The dawn of a new year represents a wonderful time for transition and renewal. For me it’s always been about hope and optimism for what lies ahead. It’s a new day, a new month, a new year, a new decade. The possibilities are limitless. But, in this time of transition, I want to reflect back on a recent journey. I didn’t know it at the time, but it was the catalyst for major changes in the way I see myself, my purpose, my future.
I climbed a mountain. A real one.
It made me realize that life itself is like climbing a mountain. There are paths forward, sometimes gentle and easy; sometimes brutally steep, full of obstacles and challenging beyond what we think we’re capable of.
Those proverbial mountains can be tougher than real ones.
I want to say here that I’ve never felt better in my life, both mentally and physically. There’s a contentment that a few years ago, I didn’t think was even remotely possible. I have much for which to be grateful, and I’m happy being me.
Despite all the good, I am struggling with the thing that is missing. The path forward has yet to reveal itself, though I’ve tried many different routes. This is unusual as I have almost always been able to find a way through whatever challenges have come my way—and there have been plenty. Right now, I have more questions than answers. We’re talking heavy-duty, existential, soul-searching questions: What am I supposed to be doing with my life? What’s my purpose? Do I have a role to fulfill? Is there more? Do I still have value in a work capacity? Is it time to re-invent? Re-evaluate, re-calibrate, re-imagine what my career path should be?
The Hard Road
I’ve had my own communications, PR, and marketing business for 22 years in a couple of iterations. A boutique firm and then a solo practice. A few years ago, however, I had a notion that I’d like to return to a corporate environment. I wanted more income stability and I wanted to work among other creatives. I sent out countless applications, networked endlessly, made connections and connections of connections. I’ve been at this—consistently—for four years (sporadically for far longer).
There are endless articles on LinkedIn and elsewhere about ageism in the workplace. Some believe that it’s tougher to get hired once we’re past 35, (WHAT?), and certainly by 45. After 50, fuggedaboutit! I just don’t get this logic. At all. Employees with a couple of decades or more of experience have immense value. Personally, I am so much better in nearly every way than I was at 35. There is a certain wisdom that comes with years. And at least for me, a calm, earned confidence that did not exist in my 30s.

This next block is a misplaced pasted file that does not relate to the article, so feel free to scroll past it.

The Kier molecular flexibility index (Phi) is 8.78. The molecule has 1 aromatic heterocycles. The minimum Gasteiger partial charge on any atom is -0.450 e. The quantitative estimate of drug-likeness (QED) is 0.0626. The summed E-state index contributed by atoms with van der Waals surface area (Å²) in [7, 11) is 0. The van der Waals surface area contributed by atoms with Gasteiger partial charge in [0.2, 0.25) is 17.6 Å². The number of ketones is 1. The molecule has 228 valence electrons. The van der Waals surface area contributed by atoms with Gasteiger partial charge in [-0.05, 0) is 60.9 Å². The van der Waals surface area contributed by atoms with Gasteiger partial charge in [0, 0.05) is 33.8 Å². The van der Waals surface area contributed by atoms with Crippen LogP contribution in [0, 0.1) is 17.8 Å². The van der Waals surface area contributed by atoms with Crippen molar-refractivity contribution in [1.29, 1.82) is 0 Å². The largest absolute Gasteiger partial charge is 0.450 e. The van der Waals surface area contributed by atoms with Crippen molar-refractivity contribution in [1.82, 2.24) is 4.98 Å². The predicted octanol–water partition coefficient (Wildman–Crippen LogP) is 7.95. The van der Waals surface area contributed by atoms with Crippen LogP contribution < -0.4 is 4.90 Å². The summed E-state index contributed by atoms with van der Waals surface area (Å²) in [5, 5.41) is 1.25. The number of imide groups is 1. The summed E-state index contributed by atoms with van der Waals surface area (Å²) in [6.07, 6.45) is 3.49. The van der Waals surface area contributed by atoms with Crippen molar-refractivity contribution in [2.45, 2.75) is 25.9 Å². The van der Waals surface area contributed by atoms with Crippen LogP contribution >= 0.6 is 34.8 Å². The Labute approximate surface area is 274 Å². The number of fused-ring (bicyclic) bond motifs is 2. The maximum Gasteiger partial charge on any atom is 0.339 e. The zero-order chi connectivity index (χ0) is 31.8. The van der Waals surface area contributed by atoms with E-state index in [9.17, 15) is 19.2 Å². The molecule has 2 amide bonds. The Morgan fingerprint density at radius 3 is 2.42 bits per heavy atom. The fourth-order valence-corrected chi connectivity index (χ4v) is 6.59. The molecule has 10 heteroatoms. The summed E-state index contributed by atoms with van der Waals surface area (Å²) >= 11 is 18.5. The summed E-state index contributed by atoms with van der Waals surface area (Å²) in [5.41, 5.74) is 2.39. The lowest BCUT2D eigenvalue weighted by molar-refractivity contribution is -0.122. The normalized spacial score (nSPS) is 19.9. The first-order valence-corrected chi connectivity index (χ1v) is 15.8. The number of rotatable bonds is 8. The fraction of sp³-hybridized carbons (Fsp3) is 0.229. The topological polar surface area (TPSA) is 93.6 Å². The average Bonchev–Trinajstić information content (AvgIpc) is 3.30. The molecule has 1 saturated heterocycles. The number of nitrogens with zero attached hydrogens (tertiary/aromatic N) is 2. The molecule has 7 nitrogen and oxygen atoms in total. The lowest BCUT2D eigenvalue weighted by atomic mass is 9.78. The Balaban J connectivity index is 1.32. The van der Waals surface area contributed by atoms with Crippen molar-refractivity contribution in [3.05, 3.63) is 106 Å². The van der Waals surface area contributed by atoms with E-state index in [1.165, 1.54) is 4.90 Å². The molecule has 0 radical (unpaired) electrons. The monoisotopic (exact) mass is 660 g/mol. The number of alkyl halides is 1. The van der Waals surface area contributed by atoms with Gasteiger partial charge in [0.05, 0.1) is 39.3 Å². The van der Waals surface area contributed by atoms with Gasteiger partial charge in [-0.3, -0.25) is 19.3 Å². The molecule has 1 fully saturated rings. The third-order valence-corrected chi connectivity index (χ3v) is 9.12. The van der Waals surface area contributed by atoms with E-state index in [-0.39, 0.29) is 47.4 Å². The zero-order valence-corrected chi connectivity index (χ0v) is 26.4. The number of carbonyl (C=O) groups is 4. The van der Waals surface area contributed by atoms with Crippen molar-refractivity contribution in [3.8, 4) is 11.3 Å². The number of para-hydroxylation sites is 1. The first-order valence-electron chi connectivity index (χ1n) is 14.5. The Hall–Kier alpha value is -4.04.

Is ageism really a thing in the corporate world or is it just my perception? Or excuse? After all, it’s easier to blame job rejection on age rather than another candidate being better qualified.
I don’t allow myself to dwell on not getting the gig. But not having enough work is forcing me to grapple with hard questions about what my future should be and I’m not sure I know where to keep looking for answers. Is there something I’m missing?
To the Mountain
I thought perhaps I might find clarity, or at least direction, on top of a mountain.
In October, my husband Paul and I celebrated an epic journey—25 years of marriage—with another epic journey: Climbing Mt. Whitney, which at 14,508 feet is the tallest peak in the Lower 48. It’s not the hardest mountain to tackle; you don’t need actual mountaineering skills, but it definitely isn’t easy. I had hiked on Mt. Whitney twice before, but never even tried for the summit, knowing my limitations. Paul, a cancer survivor, has summited three times , once with our daughter Sarah, then 16.
Paul and I talked early last year about taking on Whitney again. He wanted me to experience the exhilaration of reaching the summit and he knew I could do it. He nabbed a permit for October 2, because he thought it would be cool to summit on our anniversary. I stepped up my training with almost daily five-mile walks in my neighborhood, and then worked to increase my pace, eventually knocking 20 minutes off my time. I added in steeper hills and longer hikes, summited Mt. Baldy (10,046’) near Los Angeles and trekked 14 miles to Norhdhoff Peak in the mountains above Ojai.
Physically I felt ready. Mentally I’d been envisioning myself on top of Whitney for weeks.
Trying Whitney Again
We begin our adventure with a couple of days hiking in Mammoth Lakes, Calif., to better acclimate to the high elevation before heading south to Lone Pine and west up the winding road to Whitney Portal.